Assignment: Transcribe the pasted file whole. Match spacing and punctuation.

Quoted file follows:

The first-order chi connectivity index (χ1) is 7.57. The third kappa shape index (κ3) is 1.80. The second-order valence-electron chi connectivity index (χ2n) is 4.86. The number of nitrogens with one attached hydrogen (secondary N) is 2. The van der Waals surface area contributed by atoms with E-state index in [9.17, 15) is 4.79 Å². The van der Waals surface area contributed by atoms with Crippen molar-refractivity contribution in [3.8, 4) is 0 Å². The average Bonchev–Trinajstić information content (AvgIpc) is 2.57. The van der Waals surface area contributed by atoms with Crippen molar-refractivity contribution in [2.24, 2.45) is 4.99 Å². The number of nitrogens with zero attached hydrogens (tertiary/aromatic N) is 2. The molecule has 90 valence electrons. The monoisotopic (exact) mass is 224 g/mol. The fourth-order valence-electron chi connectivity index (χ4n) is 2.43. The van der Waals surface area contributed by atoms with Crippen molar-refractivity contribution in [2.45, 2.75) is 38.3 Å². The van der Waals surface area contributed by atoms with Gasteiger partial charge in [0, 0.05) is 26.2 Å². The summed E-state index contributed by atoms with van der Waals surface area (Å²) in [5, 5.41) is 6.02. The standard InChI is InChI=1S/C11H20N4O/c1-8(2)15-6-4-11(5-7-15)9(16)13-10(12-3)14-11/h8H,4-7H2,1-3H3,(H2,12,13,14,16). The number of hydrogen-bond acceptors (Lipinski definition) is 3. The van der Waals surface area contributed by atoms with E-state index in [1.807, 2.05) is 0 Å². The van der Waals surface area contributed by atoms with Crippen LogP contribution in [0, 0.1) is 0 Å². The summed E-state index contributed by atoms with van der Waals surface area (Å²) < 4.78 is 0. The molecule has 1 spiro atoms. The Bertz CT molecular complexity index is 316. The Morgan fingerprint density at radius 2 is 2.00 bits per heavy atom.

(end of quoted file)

The first-order chi connectivity index (χ1) is 7.57. The third kappa shape index (κ3) is 1.80. The second-order valence-electron chi connectivity index (χ2n) is 4.86. The number of nitrogens with one attached hydrogen (secondary N) is 2. The van der Waals surface area contributed by atoms with E-state index in [9.17, 15) is 4.79 Å². The van der Waals surface area contributed by atoms with Crippen molar-refractivity contribution in [3.8, 4) is 0 Å². The average Bonchev–Trinajstić information content (AvgIpc) is 2.57. The van der Waals surface area contributed by atoms with Crippen molar-refractivity contribution in [2.24, 2.45) is 4.99 Å². The number of nitrogens with zero attached hydrogens (tertiary/aromatic N) is 2. The molecule has 90 valence electrons. The monoisotopic (exact) mass is 224 g/mol. The fourth-order valence-electron chi connectivity index (χ4n) is 2.43. The van der Waals surface area contributed by atoms with Crippen molar-refractivity contribution in [2.45, 2.75) is 38.3 Å². The van der Waals surface area contributed by atoms with Gasteiger partial charge in [0, 0.05) is 26.2 Å². The summed E-state index contributed by atoms with van der Waals surface area (Å²) in [5, 5.41) is 6.02. The standard InChI is InChI=1S/C11H20N4O/c1-8(2)15-6-4-11(5-7-15)9(16)13-10(12-3)14-11/h8H,4-7H2,1-3H3,(H2,12,13,14,16). The number of hydrogen-bond acceptors (Lipinski definition) is 3. The van der Waals surface area contributed by atoms with E-state index in [1.807, 2.05) is 0 Å². The van der Waals surface area contributed by atoms with Crippen LogP contribution in [0, 0.1) is 0 Å². The summed E-state index contributed by atoms with van der Waals surface area (Å²) < 4.78 is 0. The molecule has 1 spiro atoms. The Bertz CT molecular complexity index is 316. The Morgan fingerprint density at radius 2 is 2.00 bits per heavy atom.